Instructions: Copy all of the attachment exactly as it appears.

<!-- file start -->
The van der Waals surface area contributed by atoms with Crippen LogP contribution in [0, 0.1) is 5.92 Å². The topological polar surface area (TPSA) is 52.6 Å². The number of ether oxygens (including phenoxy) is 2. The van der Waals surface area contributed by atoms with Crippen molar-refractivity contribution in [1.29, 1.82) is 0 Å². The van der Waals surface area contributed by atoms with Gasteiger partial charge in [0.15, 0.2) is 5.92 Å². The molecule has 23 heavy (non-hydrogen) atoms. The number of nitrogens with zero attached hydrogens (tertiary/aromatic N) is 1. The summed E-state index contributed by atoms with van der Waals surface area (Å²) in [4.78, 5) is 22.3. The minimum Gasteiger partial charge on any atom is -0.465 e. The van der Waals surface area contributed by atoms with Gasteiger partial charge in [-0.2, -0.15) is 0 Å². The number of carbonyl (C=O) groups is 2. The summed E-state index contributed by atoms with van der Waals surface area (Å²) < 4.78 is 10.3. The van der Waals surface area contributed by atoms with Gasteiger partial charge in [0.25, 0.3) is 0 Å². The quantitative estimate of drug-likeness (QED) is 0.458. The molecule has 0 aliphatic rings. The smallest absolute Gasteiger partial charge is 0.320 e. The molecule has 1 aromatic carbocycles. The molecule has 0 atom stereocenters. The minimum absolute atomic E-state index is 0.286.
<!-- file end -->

The van der Waals surface area contributed by atoms with Crippen LogP contribution in [0, 0.1) is 5.92 Å². The topological polar surface area (TPSA) is 52.6 Å². The number of ether oxygens (including phenoxy) is 2. The van der Waals surface area contributed by atoms with Crippen molar-refractivity contribution in [1.29, 1.82) is 0 Å². The van der Waals surface area contributed by atoms with Gasteiger partial charge in [0.15, 0.2) is 5.92 Å². The molecule has 23 heavy (non-hydrogen) atoms. The number of nitrogens with zero attached hydrogens (tertiary/aromatic N) is 1. The summed E-state index contributed by atoms with van der Waals surface area (Å²) in [4.78, 5) is 22.3. The minimum Gasteiger partial charge on any atom is -0.465 e. The van der Waals surface area contributed by atoms with Gasteiger partial charge in [-0.2, -0.15) is 0 Å². The number of carbonyl (C=O) groups is 2. The summed E-state index contributed by atoms with van der Waals surface area (Å²) < 4.78 is 10.3. The van der Waals surface area contributed by atoms with Gasteiger partial charge in [0.25, 0.3) is 0 Å². The quantitative estimate of drug-likeness (QED) is 0.458. The molecule has 0 aliphatic rings. The smallest absolute Gasteiger partial charge is 0.320 e. The molecule has 1 aromatic carbocycles. The molecule has 0 atom stereocenters. The minimum absolute atomic E-state index is 0.286.